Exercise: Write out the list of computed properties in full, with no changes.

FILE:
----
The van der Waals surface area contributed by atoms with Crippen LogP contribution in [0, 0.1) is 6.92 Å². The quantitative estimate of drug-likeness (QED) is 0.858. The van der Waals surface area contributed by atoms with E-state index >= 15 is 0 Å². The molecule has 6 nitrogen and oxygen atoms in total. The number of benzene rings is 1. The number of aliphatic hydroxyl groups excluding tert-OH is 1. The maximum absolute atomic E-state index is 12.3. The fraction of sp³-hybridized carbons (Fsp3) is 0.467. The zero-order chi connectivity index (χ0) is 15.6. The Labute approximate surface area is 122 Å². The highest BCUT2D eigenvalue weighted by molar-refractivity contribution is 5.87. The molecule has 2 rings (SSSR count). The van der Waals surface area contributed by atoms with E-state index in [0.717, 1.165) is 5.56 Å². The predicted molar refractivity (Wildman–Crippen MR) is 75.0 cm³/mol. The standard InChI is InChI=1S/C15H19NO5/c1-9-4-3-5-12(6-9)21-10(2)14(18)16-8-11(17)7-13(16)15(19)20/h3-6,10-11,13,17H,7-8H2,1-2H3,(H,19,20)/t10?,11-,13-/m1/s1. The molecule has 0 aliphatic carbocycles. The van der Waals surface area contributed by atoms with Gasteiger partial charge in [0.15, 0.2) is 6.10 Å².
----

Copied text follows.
The van der Waals surface area contributed by atoms with Crippen LogP contribution in [0, 0.1) is 6.92 Å². The quantitative estimate of drug-likeness (QED) is 0.858. The van der Waals surface area contributed by atoms with E-state index >= 15 is 0 Å². The molecule has 6 nitrogen and oxygen atoms in total. The number of benzene rings is 1. The number of aliphatic hydroxyl groups excluding tert-OH is 1. The maximum absolute atomic E-state index is 12.3. The fraction of sp³-hybridized carbons (Fsp3) is 0.467. The zero-order chi connectivity index (χ0) is 15.6. The Labute approximate surface area is 122 Å². The highest BCUT2D eigenvalue weighted by molar-refractivity contribution is 5.87. The molecule has 2 rings (SSSR count). The van der Waals surface area contributed by atoms with E-state index in [0.717, 1.165) is 5.56 Å². The predicted molar refractivity (Wildman–Crippen MR) is 75.0 cm³/mol. The standard InChI is InChI=1S/C15H19NO5/c1-9-4-3-5-12(6-9)21-10(2)14(18)16-8-11(17)7-13(16)15(19)20/h3-6,10-11,13,17H,7-8H2,1-2H3,(H,19,20)/t10?,11-,13-/m1/s1. The molecule has 0 aliphatic carbocycles. The van der Waals surface area contributed by atoms with Gasteiger partial charge in [0.15, 0.2) is 6.10 Å².